- Pseudomonas spp.
Cefazolin is pregnancy category B, indicating general safety for use in pregnancy. Caution should be used in breastfeeding as a small amount of cefazolin enters the breast milk. Cefazolin can be used prophylactically against perinatal Group B streptococcal infection (GBS). Although penicillin and ampicillin are the standard of care for GBS prophylaxis, penicillin-allergic women with no history of anaphylaxis can be given cefazolin instead. These patients should be closely monitored as there is a small chance of an allergic reaction due to the similar structure of the antibiotics.
There has been no established safety and effectiveness for use in premature infants and neonates.
No overall differences in safety or effectiveness were observed in clinical trials comparing elderly and younger subjects, however the trials could not eliminate the possibility that some older individuals may have a higher level of sensitivity.
- Common (1-10%): diarrhea, stomach pain or upset stomach, vomiting, and rash.
- Uncommon (<1%): dizziness, headache, fatigue, itching, transient hepatitis
Patients with penicillin allergies could experience a potential reaction to cefazolin and other cephalosporins. As with other antibiotics, patients experiencing watery and/or bloody stools occurring up to three months following therapy should contact their prescriber.
Like those of several other cephalosporins, the chemical structure of cefazolin contains an N-methylthiodiazole (NMTD or 1-MTD) side-chain. As the antibiotic is broken down in the body, it releases free NMTD, which can cause hypoprothrombinemia (likely due to inhibition of the enzyme vitamin K epoxide reductase) and a reaction with ethanol similar to that produced by disulfiram (Antabuse), due to inhibition of aldehyde dehydrogenase.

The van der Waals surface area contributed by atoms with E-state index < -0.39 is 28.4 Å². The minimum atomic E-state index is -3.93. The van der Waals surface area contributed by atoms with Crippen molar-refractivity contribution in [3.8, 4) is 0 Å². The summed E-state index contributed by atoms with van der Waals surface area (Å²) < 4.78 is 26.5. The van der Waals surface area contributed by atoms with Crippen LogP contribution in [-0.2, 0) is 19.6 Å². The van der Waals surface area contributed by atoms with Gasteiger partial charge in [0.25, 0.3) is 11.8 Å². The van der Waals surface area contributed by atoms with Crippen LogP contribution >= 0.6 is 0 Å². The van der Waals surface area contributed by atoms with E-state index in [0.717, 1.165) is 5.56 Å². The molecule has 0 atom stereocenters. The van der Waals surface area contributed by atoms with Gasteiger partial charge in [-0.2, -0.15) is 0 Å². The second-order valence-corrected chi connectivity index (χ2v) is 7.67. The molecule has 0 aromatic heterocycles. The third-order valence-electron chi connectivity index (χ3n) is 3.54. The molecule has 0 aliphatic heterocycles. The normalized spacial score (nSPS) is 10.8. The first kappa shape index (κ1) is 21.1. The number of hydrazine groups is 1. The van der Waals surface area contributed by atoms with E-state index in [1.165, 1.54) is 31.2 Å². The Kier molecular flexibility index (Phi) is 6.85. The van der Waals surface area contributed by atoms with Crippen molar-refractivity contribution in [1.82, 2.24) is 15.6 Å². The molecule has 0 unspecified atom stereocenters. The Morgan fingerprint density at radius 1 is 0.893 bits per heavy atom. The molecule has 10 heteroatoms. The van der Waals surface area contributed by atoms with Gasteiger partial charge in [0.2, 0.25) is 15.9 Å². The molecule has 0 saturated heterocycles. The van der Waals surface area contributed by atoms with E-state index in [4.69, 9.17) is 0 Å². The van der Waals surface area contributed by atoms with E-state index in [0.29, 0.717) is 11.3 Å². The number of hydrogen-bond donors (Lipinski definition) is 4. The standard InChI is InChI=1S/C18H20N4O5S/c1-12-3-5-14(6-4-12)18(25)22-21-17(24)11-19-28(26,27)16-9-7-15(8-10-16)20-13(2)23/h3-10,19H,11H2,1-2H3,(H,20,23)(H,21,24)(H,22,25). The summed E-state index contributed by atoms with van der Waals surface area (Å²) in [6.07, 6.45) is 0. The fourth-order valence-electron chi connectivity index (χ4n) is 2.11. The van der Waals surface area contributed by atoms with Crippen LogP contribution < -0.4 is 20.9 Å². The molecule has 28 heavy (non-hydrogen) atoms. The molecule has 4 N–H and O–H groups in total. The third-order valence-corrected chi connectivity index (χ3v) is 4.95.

Mechanism of action
Cefazolin inhibits cell wall biosynthesis by binding Penicillin binding proteins which stops peptidoglycan synthesis. Penicillin binding proteins are bacterial proteins that help to catalyze the last stages of peptidoglycan synthesis, which is needed to maintain the cell wall. They remove the D-alanine from the precursor of the peptidoglycan. The lack of synthesis causes the bacteria to lyse because they also continually break down their cell walls. Cefazolin is bactericidal, meaning it kills the bacteria rather than inhibiting their growth.
- Katzung, et. al., Bertram (2015). Basic & Clinical Pharmacology. New York: McGraw Hill Education. pp. 776–778. ISBN 978-0-07-182505-4.
- "Cefazolin Sodium Injection: MedlinePlus Drug Information". www.nlm.nih.gov. Retrieved 2015-11-05.
- "DailyMed - CEFAZOLIN - cefazolin sodium injection, powder, for solution". dailymed.nlm.nih.gov. Retrieved 2015-11-05.
- "WHO Model List of Essential Medicines" (PDF). WHO Model List of Essential Medicines. August 2015. Retrieved November 4, 2015.
- "Cefazolin (Injection Route)". Mayo Clinic. 1 July 2015.
- "Prevention of Perinatal Group B Streptococcal Disease". www.cdc.gov. Retrieved 2015-11-05.
- "Cefazolin Prescribing Information" (PDF). FDA. Check date values in:
- Stork, CM (2006). Antibiotics, antifungals, and antivirals. New York: McGraw-Hill. p. 847.